What do you think science is?

I think science is a noun.


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Young Earth Creationism has been criticized for lacking a solid scientific basis. It also should be criticized for lacking a solid Biblical basis.


I would agree that using terms like “pseudoscience” tend to close more minds than they open.

If there was one BIG problem that most scientists have with YEC is that it starts with a conclusion, and then accepts or rejects evidence based on that conclusion. For example, the only reason that YEC’s doubt the science demonstrating constant decay rates for radioisotopes is that it leads to conclusions they don’t like. “Answers in Genesis” isn’t afraid to just spell it out:

"By definition, no apparent, perceived or claimed evidence in any field, including history and chronology, can be valid if it contradicts the scriptural record. "–Answers in Genesis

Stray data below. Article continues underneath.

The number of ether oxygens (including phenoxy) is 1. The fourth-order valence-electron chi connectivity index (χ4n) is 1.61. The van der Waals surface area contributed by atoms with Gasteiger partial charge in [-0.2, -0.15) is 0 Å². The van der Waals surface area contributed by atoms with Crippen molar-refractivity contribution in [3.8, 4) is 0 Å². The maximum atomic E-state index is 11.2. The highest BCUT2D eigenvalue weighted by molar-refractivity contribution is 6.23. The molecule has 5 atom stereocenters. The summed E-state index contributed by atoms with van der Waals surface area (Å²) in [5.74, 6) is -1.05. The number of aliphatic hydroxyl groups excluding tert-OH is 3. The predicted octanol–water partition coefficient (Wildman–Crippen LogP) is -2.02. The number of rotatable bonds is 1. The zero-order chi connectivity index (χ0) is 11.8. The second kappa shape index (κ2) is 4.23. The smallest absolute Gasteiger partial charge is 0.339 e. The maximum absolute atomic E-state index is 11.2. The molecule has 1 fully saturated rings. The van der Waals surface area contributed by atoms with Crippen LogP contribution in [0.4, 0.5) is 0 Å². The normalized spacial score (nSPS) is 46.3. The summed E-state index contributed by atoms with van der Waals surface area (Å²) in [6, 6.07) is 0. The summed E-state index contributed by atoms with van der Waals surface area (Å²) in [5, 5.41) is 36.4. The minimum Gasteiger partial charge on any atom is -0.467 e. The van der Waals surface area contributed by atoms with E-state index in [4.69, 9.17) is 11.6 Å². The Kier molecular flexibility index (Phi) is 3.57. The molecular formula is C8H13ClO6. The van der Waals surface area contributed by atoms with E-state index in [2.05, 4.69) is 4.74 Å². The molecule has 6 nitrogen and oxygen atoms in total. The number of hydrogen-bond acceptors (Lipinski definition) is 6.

I agree that this is probably the main reason why YEC is labeled as “pseudoscience” by many. Because it is perceived as not seeking the truth, but rather seeking to support the truth it has established elsewhere.

So, given that, do people who are steeped in the evolutionary sciences also see why a similar accusation is often made by those who do not fully accept evolution as an explanation for all of the life that we see on the planet? Many outsiders (edited) feel as though an a priori assumption has been made (end of edit) that evolution happened and then work to backfill with evidence.

I’m not making a statement here at all… I’m merely saying that this should be a point of empathy rather than division. We all have our POV and seek to support it. We can all have a healthier discussion if we see others’ objections as clearly as we see our biases. Some here are already very good at this. Others, eh… not so much.

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Except that is not true.

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It is not true that many outsiders feel that an a priori assumption has been made? Or it is not true that an a priori assumption has been made?

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There was no a priori assumption made.